Premenstrual Acne: How the Menstrual Cycle Affects Acne

There are women who have a healthy complexion and, suddenly, a few days before menstruation, they have unsightly pimples. This may be due to premenstrual acne.
Premenstrual Acne: How the Menstrual Cycle Affects Acne

Last update: 08 June, 2021

Premenstrual acne is a common discomfort among women, even after they’re 25 or 30 years old. It usually appears a few days before menstruation, and not only in oily or acne-prone skin, but in skin of all kinds.

According to recent studies, premenstrual acne affects a significant number of menstruating women. The majority (more than 50%) affirm that the symptoms are worse the week before menstruation.

In an investigation published in the Journal of the American Academy of Dermatology, it was observed that in a sample of 400 women aged between 12 and 52 years of age, women older than 33 years had a higher rate of premenstrual outbreaks in relation to women between 20 and 33 years old.

Due to the data obtained in studies like the one already mentioned, there are researchers who have even estimated that the incidence of premenstrual acne is between 50 and 80%. Let’s see more about it below.

Symptoms of premenstrual acne

Premenstrual acne is very common
This health problem is experienced by a significant proportion of women of childbearing age.

The symptoms of premenstrual acne are usually quite specific:

  • Swollen pores.
  • Increased production of oil/fat in the skin.
  • Breakout of spots (in the area of the cheeks, chin, and neck, although it can also affect the forehead)

Depending on the skin type and if the woman has had (or not) acne since adolescence, the breakouts could vary in their intensity and annoyance.

Causes of premenstrual acne

Even after having left adolescence behind, many women notice that their skin tends to become more oily and prone to pimple breakouts before their period. This is aside from the fact of whether they have persistent acne from their early teens or not.

Thanks to the scientific literature, it has become clear that acne is a multifactorial condition. Neither chocolate binges nor stress peaks are capable – by themselves – of triggering an acne breakout, although they can aggravate it.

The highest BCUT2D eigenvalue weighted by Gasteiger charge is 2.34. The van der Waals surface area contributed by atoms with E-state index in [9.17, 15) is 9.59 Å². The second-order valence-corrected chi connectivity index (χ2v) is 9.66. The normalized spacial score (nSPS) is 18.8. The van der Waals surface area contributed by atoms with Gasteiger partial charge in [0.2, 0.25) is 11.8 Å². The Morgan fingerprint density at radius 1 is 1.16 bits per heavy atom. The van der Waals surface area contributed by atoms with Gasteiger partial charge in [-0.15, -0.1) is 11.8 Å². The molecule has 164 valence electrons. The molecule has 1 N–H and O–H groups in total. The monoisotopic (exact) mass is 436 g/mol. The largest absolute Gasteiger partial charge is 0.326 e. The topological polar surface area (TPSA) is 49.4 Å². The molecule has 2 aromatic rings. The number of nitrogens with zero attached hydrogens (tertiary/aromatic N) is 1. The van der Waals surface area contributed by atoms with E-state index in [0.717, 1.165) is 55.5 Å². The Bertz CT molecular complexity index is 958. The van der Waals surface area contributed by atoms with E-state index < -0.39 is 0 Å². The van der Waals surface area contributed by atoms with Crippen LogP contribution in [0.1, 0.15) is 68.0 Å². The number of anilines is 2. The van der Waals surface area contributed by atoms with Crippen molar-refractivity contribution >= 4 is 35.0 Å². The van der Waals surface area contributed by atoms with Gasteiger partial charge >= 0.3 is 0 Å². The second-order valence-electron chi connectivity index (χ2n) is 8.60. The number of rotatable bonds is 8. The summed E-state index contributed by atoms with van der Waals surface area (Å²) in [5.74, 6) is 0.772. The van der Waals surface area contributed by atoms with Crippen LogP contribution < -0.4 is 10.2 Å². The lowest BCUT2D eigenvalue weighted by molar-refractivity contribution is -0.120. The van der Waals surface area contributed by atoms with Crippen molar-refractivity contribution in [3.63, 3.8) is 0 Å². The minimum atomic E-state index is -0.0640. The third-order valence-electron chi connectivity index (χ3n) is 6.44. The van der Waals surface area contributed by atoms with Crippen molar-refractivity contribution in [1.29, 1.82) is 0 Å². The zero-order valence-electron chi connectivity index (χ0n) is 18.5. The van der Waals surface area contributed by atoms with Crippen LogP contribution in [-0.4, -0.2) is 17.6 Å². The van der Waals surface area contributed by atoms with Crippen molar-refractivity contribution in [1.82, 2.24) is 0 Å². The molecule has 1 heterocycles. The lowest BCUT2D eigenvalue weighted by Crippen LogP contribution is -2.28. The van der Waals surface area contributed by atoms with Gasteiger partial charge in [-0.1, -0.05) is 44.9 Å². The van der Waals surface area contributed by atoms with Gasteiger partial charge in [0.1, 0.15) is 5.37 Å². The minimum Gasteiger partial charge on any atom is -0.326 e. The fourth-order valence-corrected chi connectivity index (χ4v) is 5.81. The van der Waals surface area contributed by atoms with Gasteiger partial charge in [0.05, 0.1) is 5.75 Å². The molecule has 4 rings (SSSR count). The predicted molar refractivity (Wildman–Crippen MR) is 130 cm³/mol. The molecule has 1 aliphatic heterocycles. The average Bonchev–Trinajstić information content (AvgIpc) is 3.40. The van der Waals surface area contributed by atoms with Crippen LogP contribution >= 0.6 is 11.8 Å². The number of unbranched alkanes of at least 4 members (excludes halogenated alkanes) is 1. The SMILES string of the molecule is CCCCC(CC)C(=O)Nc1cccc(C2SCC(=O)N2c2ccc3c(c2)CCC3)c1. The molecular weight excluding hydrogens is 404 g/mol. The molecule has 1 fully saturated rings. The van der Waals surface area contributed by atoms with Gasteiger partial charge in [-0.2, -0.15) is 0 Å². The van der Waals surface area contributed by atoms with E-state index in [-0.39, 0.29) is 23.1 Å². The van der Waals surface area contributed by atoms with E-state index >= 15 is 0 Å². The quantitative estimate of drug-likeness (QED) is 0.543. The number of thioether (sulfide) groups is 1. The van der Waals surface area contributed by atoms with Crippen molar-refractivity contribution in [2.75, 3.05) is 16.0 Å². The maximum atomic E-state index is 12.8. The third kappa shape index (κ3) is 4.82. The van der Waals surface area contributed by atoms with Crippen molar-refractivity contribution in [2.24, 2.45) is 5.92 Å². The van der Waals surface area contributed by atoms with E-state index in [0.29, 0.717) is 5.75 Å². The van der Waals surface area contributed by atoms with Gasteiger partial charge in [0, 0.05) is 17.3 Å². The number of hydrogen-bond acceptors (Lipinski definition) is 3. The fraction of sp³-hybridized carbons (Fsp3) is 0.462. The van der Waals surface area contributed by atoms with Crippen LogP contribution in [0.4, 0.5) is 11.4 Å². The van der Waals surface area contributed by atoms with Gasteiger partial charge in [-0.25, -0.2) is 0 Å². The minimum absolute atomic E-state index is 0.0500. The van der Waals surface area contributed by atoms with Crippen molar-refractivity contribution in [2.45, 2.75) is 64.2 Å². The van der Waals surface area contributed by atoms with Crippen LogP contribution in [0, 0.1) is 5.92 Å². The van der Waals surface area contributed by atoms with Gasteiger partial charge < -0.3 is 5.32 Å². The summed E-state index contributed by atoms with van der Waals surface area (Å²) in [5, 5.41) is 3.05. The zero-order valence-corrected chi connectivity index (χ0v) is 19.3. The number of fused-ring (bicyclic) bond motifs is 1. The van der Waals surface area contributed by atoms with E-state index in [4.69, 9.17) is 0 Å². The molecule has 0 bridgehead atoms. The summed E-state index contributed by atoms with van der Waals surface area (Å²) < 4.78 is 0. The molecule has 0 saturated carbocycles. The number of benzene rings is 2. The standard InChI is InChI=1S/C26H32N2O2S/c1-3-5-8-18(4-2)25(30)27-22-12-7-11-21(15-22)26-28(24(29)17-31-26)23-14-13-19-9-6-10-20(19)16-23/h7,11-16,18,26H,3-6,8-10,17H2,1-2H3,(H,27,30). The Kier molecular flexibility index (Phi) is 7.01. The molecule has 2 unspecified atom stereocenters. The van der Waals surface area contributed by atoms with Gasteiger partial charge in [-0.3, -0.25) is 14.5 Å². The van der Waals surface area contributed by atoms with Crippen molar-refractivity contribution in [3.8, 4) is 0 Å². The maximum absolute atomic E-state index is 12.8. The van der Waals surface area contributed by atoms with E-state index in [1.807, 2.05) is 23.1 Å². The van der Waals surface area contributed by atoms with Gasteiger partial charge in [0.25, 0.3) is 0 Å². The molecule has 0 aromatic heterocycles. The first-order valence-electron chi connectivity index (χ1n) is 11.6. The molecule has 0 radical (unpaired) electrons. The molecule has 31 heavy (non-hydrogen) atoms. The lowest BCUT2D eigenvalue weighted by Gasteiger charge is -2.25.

Premenstrual acne occurs as a consequence of the interaction of several factors, among which hormonal activity seems to predominate – mainly the activity of progesterone.

The release of an egg from the ovary each month (ovulation) appears to trigger symptoms. After ovulation, the hormone progesterone passes into the bloodstream from the ovaries and women with PMS are thought to be more sensitive to normal levels of progesterone, states the fact sheet prepared by the experts at Women’s Health Concern.


Premenstrual acne can be treated with creams
The dermatologist is the professional indicated to prescribe the most appropriate treatment.

It’s highly recommended that you go to the dermatologist both for a check-up and to resolve all doubts regarding your skincare routine, including ways to prevent and treat breakouts with over-the-counter products, etc. This will allow you to deal with PMS in the most appropriate way and will minimize the risk of worsening breakouts.

Some important recommendations to keep in mind are the following:

  • Cleanse your skin with the right products. Don’t apply the same soap that you use for the rest of the body.
  • Keep your skin hydrated by applying a non-comedogenic lotion or cream daily.
  • Protect yourself from the sun with a non-comedogenic sunscreen.
  • If you’re going to wear makeup, it should be non-comedogenic and oil-free. And you should always remove it with a suitable remover before going to sleep.
  • Avoid touching your face and handling pimples and spots. It’s far better for you to go to the beauty center recommended by your dermatologist for a good cleaning.
  • Consult with your dermatologist as to what should be the most appropriate frequency to carrying out exfoliation. Keep in mind that if you exfoliate on a daily basis you could excessively mistreat your skin and make it more prone to any problems, in addition to acne.

Depending on what the specialist observes in their examination, he or she could prescribe a topical medication or refer you to the family doctor or gynecologist to assess the use of contraceptive pills, in order to treat acne.

Remember that not all women respond well to birth control pills, retinoids, or other treatments. For this reason, it’s important to have a specialist’s assessment before taking any action.

Remember that, although it’s important to follow the recommendations of the specialist, you shouldn’t neglect keeping good lifestyle habits.

Eating in a balanced way, drinking plenty of water daily, exercising regularly, and getting plenty of rest are also measures that contribute greatly to skin health and help keep premenstrual acne at bay.

  • Geller L, Rosen J, Frankel A, Goldenberg G. Perimenstrual flare of adult acne. J Clin Aesthet Dermatol. 2014 Aug;7(8):30-4. PMID: 25161758; PMCID: PMC4142818.
  • Itsekson A, Lazarov A, Cordoba M, Zeitune M, Abraham D, Seidman DS. Premenstrual syndrome and associated skin diseases related to hypersensitivity to female sex hormones. J Reprod Med. 2004 Mar;49(3):195-9. PMID: 15098889.
  • Rivera, R., and A. Guerra. 2009. “Manejo Del Acné En Mujeres Mayores de 25 Años.” Actas Dermo-Sifiliográficas 100 (1): 33–37.

  • Torras Enríquez, Helena. 2006. “Acne in the Adult Woman.” Piel 21 (7): 343–48.

  • Varios. 2019. “Tratamiento Del Acné.” Boletín Terapéutico Andaluz 34 (4): 38–48.

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